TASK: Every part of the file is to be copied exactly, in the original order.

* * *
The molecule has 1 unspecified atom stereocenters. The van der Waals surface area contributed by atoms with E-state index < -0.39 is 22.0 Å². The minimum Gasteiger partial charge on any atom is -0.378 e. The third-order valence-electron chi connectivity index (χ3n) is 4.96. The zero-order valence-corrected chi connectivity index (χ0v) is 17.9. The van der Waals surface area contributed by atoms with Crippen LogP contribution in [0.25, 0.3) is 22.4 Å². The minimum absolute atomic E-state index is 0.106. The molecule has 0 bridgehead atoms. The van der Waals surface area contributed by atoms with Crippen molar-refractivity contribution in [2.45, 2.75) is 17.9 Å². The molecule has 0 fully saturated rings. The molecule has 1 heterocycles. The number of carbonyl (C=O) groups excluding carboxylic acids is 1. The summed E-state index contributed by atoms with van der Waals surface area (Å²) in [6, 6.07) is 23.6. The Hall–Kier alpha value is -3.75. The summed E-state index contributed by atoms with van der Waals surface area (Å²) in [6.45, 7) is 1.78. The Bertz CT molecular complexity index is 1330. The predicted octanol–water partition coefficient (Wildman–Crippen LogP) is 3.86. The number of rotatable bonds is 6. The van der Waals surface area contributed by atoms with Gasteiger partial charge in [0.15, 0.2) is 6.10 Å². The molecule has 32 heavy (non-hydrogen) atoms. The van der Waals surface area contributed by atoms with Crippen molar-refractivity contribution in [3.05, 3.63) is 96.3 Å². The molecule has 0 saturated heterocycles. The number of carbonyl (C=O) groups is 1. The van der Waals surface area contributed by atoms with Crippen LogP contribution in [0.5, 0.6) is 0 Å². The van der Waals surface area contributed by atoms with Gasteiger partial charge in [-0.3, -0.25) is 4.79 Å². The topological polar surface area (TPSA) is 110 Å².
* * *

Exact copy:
The molecule has 1 unspecified atom stereocenters. The van der Waals surface area contributed by atoms with E-state index < -0.39 is 22.0 Å². The minimum Gasteiger partial charge on any atom is -0.378 e. The third-order valence-electron chi connectivity index (χ3n) is 4.96. The zero-order valence-corrected chi connectivity index (χ0v) is 17.9. The van der Waals surface area contributed by atoms with Crippen LogP contribution in [0.25, 0.3) is 22.4 Å². The minimum absolute atomic E-state index is 0.106. The molecule has 0 bridgehead atoms. The van der Waals surface area contributed by atoms with Crippen molar-refractivity contribution in [2.45, 2.75) is 17.9 Å². The molecule has 0 fully saturated rings. The molecule has 1 heterocycles. The number of carbonyl (C=O) groups excluding carboxylic acids is 1. The summed E-state index contributed by atoms with van der Waals surface area (Å²) in [6, 6.07) is 23.6. The Hall–Kier alpha value is -3.75. The summed E-state index contributed by atoms with van der Waals surface area (Å²) in [6.45, 7) is 1.78. The Bertz CT molecular complexity index is 1330. The predicted octanol–water partition coefficient (Wildman–Crippen LogP) is 3.86. The number of rotatable bonds is 6. The van der Waals surface area contributed by atoms with Gasteiger partial charge in [0.15, 0.2) is 6.10 Å². The molecule has 32 heavy (non-hydrogen) atoms. The van der Waals surface area contributed by atoms with Crippen molar-refractivity contribution in [3.05, 3.63) is 96.3 Å². The molecule has 0 saturated heterocycles. The number of carbonyl (C=O) groups is 1. The van der Waals surface area contributed by atoms with Crippen LogP contribution in [0.5, 0.6) is 0 Å². The van der Waals surface area contributed by atoms with Gasteiger partial charge in [-0.3, -0.25) is 4.79 Å². The topological polar surface area (TPSA) is 110 Å².